The prisoners were to encamp for the whole night on the banks of the Tom, for the Emir had put off the entrance of his troops into Tomsk. It had been decided that a military fete should mark the inauguration of the Tartar headquarters in this important city. Feofar-Khan already occupied the fortress, but the bulk of his army bivouacked under its walls, waiting until the time came for them to make a solemn entry.

Ivan Ogareff left the Emir at Tomsk, where both had arrived the evening before, and returned to the camp at Zabediero. From here he was to start the next day with the rear-guard of the Tartar army. A house had been arranged for him in which to pass the night. At sunrise horse and foot soldiers were to proceed to Tomsk, where the Emir wished to receive them with the pomp usual to Asiatic sovereigns. As soon as the halt was organized, the prisoners, worn out with their three days' journey, and suffering from burning thirst, could drink and take a little rest. The sun had already set, when Nadia, supporting Marfa Strogoff, reached the banks of the Tom. They had not till then been able to get through those who crowded the banks, but at last they came to drink in their turn.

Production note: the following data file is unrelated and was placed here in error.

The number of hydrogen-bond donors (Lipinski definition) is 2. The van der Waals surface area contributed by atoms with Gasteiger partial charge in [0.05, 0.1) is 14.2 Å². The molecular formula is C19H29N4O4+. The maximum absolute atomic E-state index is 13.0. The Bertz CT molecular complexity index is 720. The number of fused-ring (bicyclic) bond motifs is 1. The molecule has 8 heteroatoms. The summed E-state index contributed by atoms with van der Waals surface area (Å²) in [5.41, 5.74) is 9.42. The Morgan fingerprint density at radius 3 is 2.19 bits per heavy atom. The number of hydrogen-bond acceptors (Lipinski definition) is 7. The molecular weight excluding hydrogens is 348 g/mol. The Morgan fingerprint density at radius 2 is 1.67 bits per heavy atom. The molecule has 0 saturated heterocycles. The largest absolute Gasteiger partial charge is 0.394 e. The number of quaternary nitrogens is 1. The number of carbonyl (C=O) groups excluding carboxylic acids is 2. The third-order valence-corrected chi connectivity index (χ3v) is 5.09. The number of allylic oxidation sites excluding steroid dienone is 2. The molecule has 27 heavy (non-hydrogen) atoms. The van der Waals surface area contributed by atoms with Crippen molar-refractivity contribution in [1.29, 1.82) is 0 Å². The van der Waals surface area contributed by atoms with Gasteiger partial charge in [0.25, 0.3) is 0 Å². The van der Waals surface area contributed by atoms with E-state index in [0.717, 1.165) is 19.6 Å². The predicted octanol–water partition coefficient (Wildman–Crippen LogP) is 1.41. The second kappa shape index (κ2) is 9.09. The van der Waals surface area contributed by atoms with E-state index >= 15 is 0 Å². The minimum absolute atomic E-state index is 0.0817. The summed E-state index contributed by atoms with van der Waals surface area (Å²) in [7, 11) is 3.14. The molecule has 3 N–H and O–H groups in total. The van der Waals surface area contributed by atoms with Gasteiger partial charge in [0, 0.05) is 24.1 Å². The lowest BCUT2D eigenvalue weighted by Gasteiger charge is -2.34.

The old woman bent over the clear stream, and Nadia, plunging in her hand, carried it to Marfa's lips. Then she refreshed herself. They found new life in these welcome waters. Suddenly Nadia started up; an involuntary cry escaped her.

Michael Strogoff was there, a few steps from her. It was he. The dying rays of the sun fell upon him.

At Nadia's cry Michael started. But he had sufficient command over himself not to utter a word by which he might have been compromised. And yet, when he saw Nadia, he also recognized his mother.

Feeling he could not long keep master of himself at this unexpected meeting, he covered his eyes with his hands and walked quickly away.